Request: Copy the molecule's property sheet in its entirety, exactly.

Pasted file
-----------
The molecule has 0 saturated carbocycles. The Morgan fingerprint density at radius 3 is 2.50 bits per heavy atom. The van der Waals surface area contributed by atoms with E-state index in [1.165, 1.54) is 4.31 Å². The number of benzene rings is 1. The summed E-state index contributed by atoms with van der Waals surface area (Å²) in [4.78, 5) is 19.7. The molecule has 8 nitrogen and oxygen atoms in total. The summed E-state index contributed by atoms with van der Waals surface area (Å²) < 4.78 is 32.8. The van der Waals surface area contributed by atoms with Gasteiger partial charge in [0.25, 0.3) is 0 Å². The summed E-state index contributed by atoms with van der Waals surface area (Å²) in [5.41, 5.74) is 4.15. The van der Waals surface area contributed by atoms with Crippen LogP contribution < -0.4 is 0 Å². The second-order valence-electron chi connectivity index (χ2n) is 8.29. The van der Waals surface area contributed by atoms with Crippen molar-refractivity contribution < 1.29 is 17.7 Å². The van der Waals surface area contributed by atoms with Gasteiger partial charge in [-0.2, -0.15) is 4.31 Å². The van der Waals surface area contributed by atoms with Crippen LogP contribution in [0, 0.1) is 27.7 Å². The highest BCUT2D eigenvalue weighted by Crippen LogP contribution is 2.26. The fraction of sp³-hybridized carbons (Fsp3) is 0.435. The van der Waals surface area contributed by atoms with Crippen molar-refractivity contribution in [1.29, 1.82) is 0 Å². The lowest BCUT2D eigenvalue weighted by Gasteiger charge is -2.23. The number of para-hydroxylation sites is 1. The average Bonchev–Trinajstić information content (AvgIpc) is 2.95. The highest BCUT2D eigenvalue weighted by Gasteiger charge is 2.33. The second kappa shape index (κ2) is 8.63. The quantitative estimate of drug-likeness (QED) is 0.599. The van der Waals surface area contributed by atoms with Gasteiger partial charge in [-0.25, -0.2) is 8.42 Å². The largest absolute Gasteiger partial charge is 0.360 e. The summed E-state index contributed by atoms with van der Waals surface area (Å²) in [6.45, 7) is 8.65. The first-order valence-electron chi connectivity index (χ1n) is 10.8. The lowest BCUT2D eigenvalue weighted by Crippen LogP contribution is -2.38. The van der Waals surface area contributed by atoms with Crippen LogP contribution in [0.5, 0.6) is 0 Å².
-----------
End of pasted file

The molecule has 0 saturated carbocycles. The Morgan fingerprint density at radius 3 is 2.50 bits per heavy atom. The van der Waals surface area contributed by atoms with E-state index in [1.165, 1.54) is 4.31 Å². The number of benzene rings is 1. The summed E-state index contributed by atoms with van der Waals surface area (Å²) in [4.78, 5) is 19.7. The molecule has 8 nitrogen and oxygen atoms in total. The summed E-state index contributed by atoms with van der Waals surface area (Å²) < 4.78 is 32.8. The van der Waals surface area contributed by atoms with Gasteiger partial charge in [0.25, 0.3) is 0 Å². The summed E-state index contributed by atoms with van der Waals surface area (Å²) in [5.41, 5.74) is 4.15. The van der Waals surface area contributed by atoms with Crippen LogP contribution < -0.4 is 0 Å². The second-order valence-electron chi connectivity index (χ2n) is 8.29. The van der Waals surface area contributed by atoms with Crippen molar-refractivity contribution < 1.29 is 17.7 Å². The van der Waals surface area contributed by atoms with Gasteiger partial charge in [-0.2, -0.15) is 4.31 Å². The van der Waals surface area contributed by atoms with Crippen LogP contribution in [0, 0.1) is 27.7 Å². The highest BCUT2D eigenvalue weighted by Crippen LogP contribution is 2.26. The fraction of sp³-hybridized carbons (Fsp3) is 0.435. The van der Waals surface area contributed by atoms with Crippen molar-refractivity contribution in [1.29, 1.82) is 0 Å². The lowest BCUT2D eigenvalue weighted by Gasteiger charge is -2.23. The number of para-hydroxylation sites is 1. The average Bonchev–Trinajstić information content (AvgIpc) is 2.95. The highest BCUT2D eigenvalue weighted by Gasteiger charge is 2.33. The second kappa shape index (κ2) is 8.63. The quantitative estimate of drug-likeness (QED) is 0.599. The van der Waals surface area contributed by atoms with Gasteiger partial charge in [-0.25, -0.2) is 8.42 Å². The largest absolute Gasteiger partial charge is 0.360 e. The summed E-state index contributed by atoms with van der Waals surface area (Å²) in [6.45, 7) is 8.65. The first-order valence-electron chi connectivity index (χ1n) is 10.8. The lowest BCUT2D eigenvalue weighted by Crippen LogP contribution is -2.38. The van der Waals surface area contributed by atoms with Crippen LogP contribution in [0.5, 0.6) is 0 Å².